A ring-fenced retrofit programme for public buildings would boost the economy, cut carbon emissions, and even pay for itself. So why isn’t it happening?
According to the Carbon Trust, central and local government buildings contribute up to 3.4% of the UK’s carbon emissions. So if the government is going to meet its ambition of being “the greenest ever” - and have a hope of honouring its commitment to reduce its carbon emissions by 34% by 2020 and 80% by 2050 - it will clearly have to tackle this area of urban sustainability.
In fact when it comes to its own property, the public sector in England is pretty demanding on sustainability standards. For example, central government projects must achieve a BREEAM “excellent” and major refurbishments must achieve a “very good” rating; the same standards apply to healthcare projects. Schools have to achieve a “very good” rating or equivalent and social housing must meet level 3 of the Code for Sustainable Homes. Most public sector projects will be built to meet these minimum standards but some organisations exceed them as a result of locally set planning rules.
“To be fair to the government, it does make demands for its new buildings and has started to do the same for refurbishments,” says Nick Hayes, head of sustainability at EC Harris. “It’s acting as a market driver in that if you want to develop buildings that the public sector is going to occupy, then you’ve got to deliver them to a certain standard.”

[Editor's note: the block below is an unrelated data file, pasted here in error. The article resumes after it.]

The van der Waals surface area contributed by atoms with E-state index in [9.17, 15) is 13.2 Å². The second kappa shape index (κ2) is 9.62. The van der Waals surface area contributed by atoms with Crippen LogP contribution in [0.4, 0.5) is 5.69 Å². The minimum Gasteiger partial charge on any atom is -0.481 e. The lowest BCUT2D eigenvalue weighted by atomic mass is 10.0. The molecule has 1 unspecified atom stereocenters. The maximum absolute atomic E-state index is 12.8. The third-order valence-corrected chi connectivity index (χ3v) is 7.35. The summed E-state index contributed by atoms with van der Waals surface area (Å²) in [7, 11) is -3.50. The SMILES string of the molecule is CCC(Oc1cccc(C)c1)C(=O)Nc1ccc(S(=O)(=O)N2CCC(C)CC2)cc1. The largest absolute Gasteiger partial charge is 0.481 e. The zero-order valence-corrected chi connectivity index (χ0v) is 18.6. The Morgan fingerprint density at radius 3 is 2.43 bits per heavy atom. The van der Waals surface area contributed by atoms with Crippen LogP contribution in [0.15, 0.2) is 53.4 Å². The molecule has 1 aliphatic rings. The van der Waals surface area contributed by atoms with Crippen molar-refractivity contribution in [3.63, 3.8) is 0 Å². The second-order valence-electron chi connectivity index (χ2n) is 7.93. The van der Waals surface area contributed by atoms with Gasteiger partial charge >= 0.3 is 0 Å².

So, the policy is pretty sound, but unfortunately there is no programme in place to ensure that all those drafty town halls get the attention they need. What’s more, there are huge numbers of public buildings that probably don’t need a major refurbishment, but could make significant reductions in energy consumption (and cost) through smaller interventions such as better insulation and lighting controls.
It is for this reason that at the beginning of the year Building called on the government to consider a ring-fenced retrofit programme for public buildings as part of our Green for Growth campaign. Our proposal is that the programme could be funded by a combination of the £1.5bn annual government departmental under-spend and bringing forward spending from later on in the parliament.
The pay back
Notwithstanding the coalition’s focus on deficit reduction, spending on a retrofit programme for public buildings would be a genuine investment; ultimately paying for itself by reducing utilities costs for public bodies. “It’s a sensible way for the state to spend money because ultimately it reduces the consumption of energy across an estate and then it’s an invest-to-save model,” says Alan Somerville, director of strategic solutions at Capita. “The payback period depends on what you’re dealing with. Simple interventions can be pretty quick - from a matter of months, onwards.”
Somerville’s experience is backed by evidence from Salix Finance, a not-for-profit company funded by the communities department and the Welsh and Scottish governments. Salix provides interest-free loans (or match funding for recyclable funds) to public bodies that want to invest in energy-saving technologies but don’t have access to sufficient capital to fund the initial investment. According to the company, on average Salix projects pay for themselves within three and a half years and have a lifespan of 13 years before equipment needs replacing, providing nine and a half years of energy savings at no cost. To date, the company reports that it has funded over 9,000 projects with 662 public sector bodies, valued at £194m, saving the public sector £56m annually and £750m over project lifetimes.